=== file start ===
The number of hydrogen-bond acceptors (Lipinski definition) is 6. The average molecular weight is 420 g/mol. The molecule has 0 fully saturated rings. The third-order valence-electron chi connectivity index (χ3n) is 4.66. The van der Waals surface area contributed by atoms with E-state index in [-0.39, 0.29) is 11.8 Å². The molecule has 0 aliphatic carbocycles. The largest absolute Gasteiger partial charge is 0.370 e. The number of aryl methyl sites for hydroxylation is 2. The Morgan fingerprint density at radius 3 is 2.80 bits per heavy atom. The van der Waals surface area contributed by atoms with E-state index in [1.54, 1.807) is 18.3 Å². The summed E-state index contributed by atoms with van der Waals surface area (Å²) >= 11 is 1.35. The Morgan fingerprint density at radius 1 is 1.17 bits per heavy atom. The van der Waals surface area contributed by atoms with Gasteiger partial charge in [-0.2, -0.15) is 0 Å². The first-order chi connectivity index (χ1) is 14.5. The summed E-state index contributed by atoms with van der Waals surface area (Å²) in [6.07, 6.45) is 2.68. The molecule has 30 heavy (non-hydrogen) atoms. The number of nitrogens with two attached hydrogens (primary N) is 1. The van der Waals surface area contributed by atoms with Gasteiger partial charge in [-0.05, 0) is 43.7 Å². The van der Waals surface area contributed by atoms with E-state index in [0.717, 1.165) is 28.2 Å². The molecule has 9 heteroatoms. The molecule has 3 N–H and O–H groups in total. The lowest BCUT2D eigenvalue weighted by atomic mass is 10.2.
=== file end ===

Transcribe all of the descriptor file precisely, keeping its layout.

The number of hydrogen-bond acceptors (Lipinski definition) is 6. The average molecular weight is 420 g/mol. The molecule has 0 fully saturated rings. The third-order valence-electron chi connectivity index (χ3n) is 4.66. The van der Waals surface area contributed by atoms with E-state index in [-0.39, 0.29) is 11.8 Å². The molecule has 0 aliphatic carbocycles. The largest absolute Gasteiger partial charge is 0.370 e. The number of aryl methyl sites for hydroxylation is 2. The Morgan fingerprint density at radius 3 is 2.80 bits per heavy atom. The van der Waals surface area contributed by atoms with E-state index in [1.54, 1.807) is 18.3 Å². The summed E-state index contributed by atoms with van der Waals surface area (Å²) >= 11 is 1.35. The Morgan fingerprint density at radius 1 is 1.17 bits per heavy atom. The van der Waals surface area contributed by atoms with Gasteiger partial charge in [-0.2, -0.15) is 0 Å². The first-order chi connectivity index (χ1) is 14.5. The summed E-state index contributed by atoms with van der Waals surface area (Å²) in [6.07, 6.45) is 2.68. The molecule has 30 heavy (non-hydrogen) atoms. The number of nitrogens with two attached hydrogens (primary N) is 1. The van der Waals surface area contributed by atoms with Gasteiger partial charge in [-0.05, 0) is 43.7 Å². The van der Waals surface area contributed by atoms with E-state index in [0.717, 1.165) is 28.2 Å². The molecule has 9 heteroatoms. The molecule has 3 N–H and O–H groups in total. The lowest BCUT2D eigenvalue weighted by atomic mass is 10.2.